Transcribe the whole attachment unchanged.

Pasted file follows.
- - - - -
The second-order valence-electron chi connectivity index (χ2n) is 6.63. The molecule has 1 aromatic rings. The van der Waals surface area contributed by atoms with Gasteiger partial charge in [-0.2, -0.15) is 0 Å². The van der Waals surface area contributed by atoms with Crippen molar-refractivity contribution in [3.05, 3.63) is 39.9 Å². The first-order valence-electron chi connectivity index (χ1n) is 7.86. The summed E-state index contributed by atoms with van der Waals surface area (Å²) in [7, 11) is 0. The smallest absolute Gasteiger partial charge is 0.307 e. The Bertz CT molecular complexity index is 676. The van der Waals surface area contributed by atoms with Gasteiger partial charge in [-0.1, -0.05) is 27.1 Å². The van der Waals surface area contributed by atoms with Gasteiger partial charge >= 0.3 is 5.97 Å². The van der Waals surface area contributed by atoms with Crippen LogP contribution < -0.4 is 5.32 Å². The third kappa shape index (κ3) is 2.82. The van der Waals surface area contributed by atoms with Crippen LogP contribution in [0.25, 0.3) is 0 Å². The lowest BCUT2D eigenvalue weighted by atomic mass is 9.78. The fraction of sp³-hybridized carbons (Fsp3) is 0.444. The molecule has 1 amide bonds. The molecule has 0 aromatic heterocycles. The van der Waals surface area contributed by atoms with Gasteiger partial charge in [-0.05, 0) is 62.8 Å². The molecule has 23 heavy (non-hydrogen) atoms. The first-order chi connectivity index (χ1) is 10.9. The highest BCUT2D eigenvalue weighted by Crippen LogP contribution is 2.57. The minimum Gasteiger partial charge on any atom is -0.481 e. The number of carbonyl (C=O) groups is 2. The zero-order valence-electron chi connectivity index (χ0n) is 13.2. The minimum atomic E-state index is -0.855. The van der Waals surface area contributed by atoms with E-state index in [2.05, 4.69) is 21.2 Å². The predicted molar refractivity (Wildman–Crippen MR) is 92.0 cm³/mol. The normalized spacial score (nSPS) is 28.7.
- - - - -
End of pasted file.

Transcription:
The second-order valence-electron chi connectivity index (χ2n) is 6.63. The molecule has 1 aromatic rings. The van der Waals surface area contributed by atoms with Gasteiger partial charge in [-0.2, -0.15) is 0 Å². The van der Waals surface area contributed by atoms with Crippen molar-refractivity contribution in [3.05, 3.63) is 39.9 Å². The first-order valence-electron chi connectivity index (χ1n) is 7.86. The summed E-state index contributed by atoms with van der Waals surface area (Å²) in [7, 11) is 0. The smallest absolute Gasteiger partial charge is 0.307 e. The Bertz CT molecular complexity index is 676. The van der Waals surface area contributed by atoms with Gasteiger partial charge in [-0.1, -0.05) is 27.1 Å². The van der Waals surface area contributed by atoms with Gasteiger partial charge >= 0.3 is 5.97 Å². The van der Waals surface area contributed by atoms with Crippen LogP contribution < -0.4 is 5.32 Å². The third kappa shape index (κ3) is 2.82. The van der Waals surface area contributed by atoms with Crippen LogP contribution in [0.25, 0.3) is 0 Å². The lowest BCUT2D eigenvalue weighted by atomic mass is 9.78. The fraction of sp³-hybridized carbons (Fsp3) is 0.444. The molecule has 1 amide bonds. The molecule has 0 aromatic heterocycles. The van der Waals surface area contributed by atoms with Gasteiger partial charge in [-0.05, 0) is 62.8 Å². The molecule has 23 heavy (non-hydrogen) atoms. The first-order chi connectivity index (χ1) is 10.9. The highest BCUT2D eigenvalue weighted by Crippen LogP contribution is 2.57. The minimum Gasteiger partial charge on any atom is -0.481 e. The number of carbonyl (C=O) groups is 2. The zero-order valence-electron chi connectivity index (χ0n) is 13.2. The minimum atomic E-state index is -0.855. The van der Waals surface area contributed by atoms with E-state index in [2.05, 4.69) is 21.2 Å². The predicted molar refractivity (Wildman–Crippen MR) is 92.0 cm³/mol. The normalized spacial score (nSPS) is 28.7.